Thirii Myo Kyaw Myint
Día de semana
On Mondays and Wednesdays, I don’t have to be there until 10:20, so I try to get moving at 10. But usually I’m not out the front door until 10:05, which is still okay, or 10:10, which is not good. I get out the door, and if I’m lucky, the elevator will be free, and if I’m really lucky it will even be parked right there on the 5th floor, and all I have to do is get in, hit the bajada button, and get out, and because it’s usually well past 10 by the time I get down, the main door is open too, and I just have to round the corner, remember not to cross the street and pray the crossing light turns green when I get to Calle de Santa Engracia. If the lights are green, or even if they’re blinking, I’ll run across, and from there, I will skip Calle de Caracas, and go down Calle el Españoleto, which is narrow and pretty, and on the northern side of the street, there is no shade at all, and the scaffolding has just come down, and the balconies are neat and full of flowers and I’ll pass by the wellness boutique, and after one block, I’ll take a left on Calle de Frenandez de la Hoz, which is shadier, and stretches forever. I cut across it onto Calle del General Arrando, where, because I always fail to cross to the other side, I have to walk past the tables at the corner where people are having breakfast, and where the porteros in their blue jumpsuits are moping the steps. Once I make it to Calle de Zurbano, I’m almost there. Another crosswalk, or if the wait’s too long, I’ll walk another block down Paseo de Eduardo Dato on the wrong side of the street, and hope I’m walking faster than the light can change. The 147 often comes down and passes me, and on Tuesday or Thursday it’ll be packed full with students, but on Mondays at 10:15 it’s empty. There’ll be a farsighted lady by the bus stop, who calls me bonita, and asks me to read the timetable for her, all the stops along the line, the number on the bus. I’ll do it, though I’m late, and she’ll thank me, and call me bonita again, call me chica, call me hija, and I’ll walk away, definitely late now, but happy, because I just spoke castellano, because I helped someone at all, and at that glorieta, there are always people in need of help, such as the man in a navy suit who asked me where Fortuny was, and I pointed and said, the street’s over there, except I couldn’t remember if calle was feminine or masculine because it ends in an e. And it’s not intuitive either, because a street can be all grey asphalt and gasoline, but at night sometimes, or early in the morning, when it’s washed in lamplight, when the trees are gathering close above it, and I’m walking in the middle of the street, then everything is soft, the shadows of the leaves, and the balconies, and my own body. When I make it across Calle de Almagro, I have to pass the mouth of the Rubén Darío metro, make it past the young people in white vests with clipboards who invoke a raw fear in me, their earnest faces, their desperation; but I am late after all, so I’ll run past them, and then I’m faced with the gypsy boy selling tissues at the corner, the boy I see every day but never speak to. He’s always wearing the same jeans and track zip-up, in whatever weather; I can’t imagine him otherwise; in winter, maybe he has gloves, but in summer, I can’t imagine him in a T-shirt. The other teacher’s assistant said she spoke to him once and he’s from Romania, but secretly I think her Spanish isn’t as good as she thinks it is, and he’s really just saying he’s a Roma, in any case, she says he sends money home, he’s got a girlfriend back there, he’s been in Madrid for ten years, and I wonder how long he’s been at that corner, catching the commuters switch from metro to bus, walking single file, under the bridge to Serrano. I walk too, single file, and from there, I’m at the office of the ombudsman, El Defensor del Pueblo, where officials are always waiting outside in their black uniforms and where black cars pull up to the gate and individuals step out solemnly; I jaywalk around the yellow partitions to the school, slip my hand through the gate for the buzzer, wave at Marisol, or whoever else is working the door, hope they recognize me, hope they don’t stop me again, mistake me for a student, because if it’s a Monday, I’ve got to make it up five flights of stairs to the 4th floor, and if it’s a Wednesday, up to the 3rd. I practically run up the stairs, and because I didn’t have time to take off my coat, I’m sweating and hot when I enter the classroom, and the teacher I am assisting says come in, and that’s all he’ll say to me for the rest of the class, and I’ll take my seat at the corner, and if I’m lucky the custodians will have scrubbed away the penis drawings on my chair so I can sit down without embarrassment, and stare at the graffiti on the green and white wall of how Bruno is gay, or Victor Manuel is gay, etc. It will be another day.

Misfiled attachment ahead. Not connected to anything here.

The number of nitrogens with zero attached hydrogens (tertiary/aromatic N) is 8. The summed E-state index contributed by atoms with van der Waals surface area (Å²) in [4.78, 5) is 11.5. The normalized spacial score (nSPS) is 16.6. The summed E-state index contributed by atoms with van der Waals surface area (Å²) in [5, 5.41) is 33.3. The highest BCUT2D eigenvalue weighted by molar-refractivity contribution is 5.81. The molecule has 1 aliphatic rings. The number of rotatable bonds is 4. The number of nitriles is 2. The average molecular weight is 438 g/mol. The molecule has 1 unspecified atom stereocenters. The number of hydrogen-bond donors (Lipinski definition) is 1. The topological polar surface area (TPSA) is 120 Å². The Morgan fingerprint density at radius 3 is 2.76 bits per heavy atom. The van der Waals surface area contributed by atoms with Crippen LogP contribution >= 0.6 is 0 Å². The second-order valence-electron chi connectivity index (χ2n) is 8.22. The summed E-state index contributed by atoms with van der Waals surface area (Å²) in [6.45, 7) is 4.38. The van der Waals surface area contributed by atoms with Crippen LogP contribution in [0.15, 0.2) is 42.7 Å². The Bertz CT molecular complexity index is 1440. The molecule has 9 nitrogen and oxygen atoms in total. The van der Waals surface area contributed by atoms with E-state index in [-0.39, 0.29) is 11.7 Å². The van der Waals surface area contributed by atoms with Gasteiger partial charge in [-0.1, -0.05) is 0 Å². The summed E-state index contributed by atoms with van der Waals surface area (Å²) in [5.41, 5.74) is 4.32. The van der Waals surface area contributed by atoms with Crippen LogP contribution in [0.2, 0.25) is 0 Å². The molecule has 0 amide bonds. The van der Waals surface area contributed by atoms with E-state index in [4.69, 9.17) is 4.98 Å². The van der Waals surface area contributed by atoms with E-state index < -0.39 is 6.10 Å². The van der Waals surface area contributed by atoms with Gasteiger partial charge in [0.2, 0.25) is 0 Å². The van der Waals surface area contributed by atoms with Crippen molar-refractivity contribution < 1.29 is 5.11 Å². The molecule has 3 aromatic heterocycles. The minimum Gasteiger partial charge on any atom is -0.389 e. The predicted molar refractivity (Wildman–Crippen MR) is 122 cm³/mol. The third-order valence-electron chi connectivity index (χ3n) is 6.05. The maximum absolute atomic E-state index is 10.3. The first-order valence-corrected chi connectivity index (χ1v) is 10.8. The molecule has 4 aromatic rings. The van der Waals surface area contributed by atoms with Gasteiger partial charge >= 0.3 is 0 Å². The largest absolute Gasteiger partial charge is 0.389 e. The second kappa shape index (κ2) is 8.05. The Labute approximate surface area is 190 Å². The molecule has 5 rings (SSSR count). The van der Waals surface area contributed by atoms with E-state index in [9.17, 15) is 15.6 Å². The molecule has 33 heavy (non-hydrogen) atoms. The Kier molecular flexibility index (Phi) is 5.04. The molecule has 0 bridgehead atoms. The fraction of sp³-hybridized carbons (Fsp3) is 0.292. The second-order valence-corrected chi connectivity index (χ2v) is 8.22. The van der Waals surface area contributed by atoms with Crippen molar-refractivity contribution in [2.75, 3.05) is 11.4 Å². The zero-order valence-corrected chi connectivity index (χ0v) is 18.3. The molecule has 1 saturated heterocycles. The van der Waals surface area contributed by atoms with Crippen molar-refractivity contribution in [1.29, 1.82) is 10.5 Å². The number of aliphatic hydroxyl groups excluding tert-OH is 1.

Fin de semana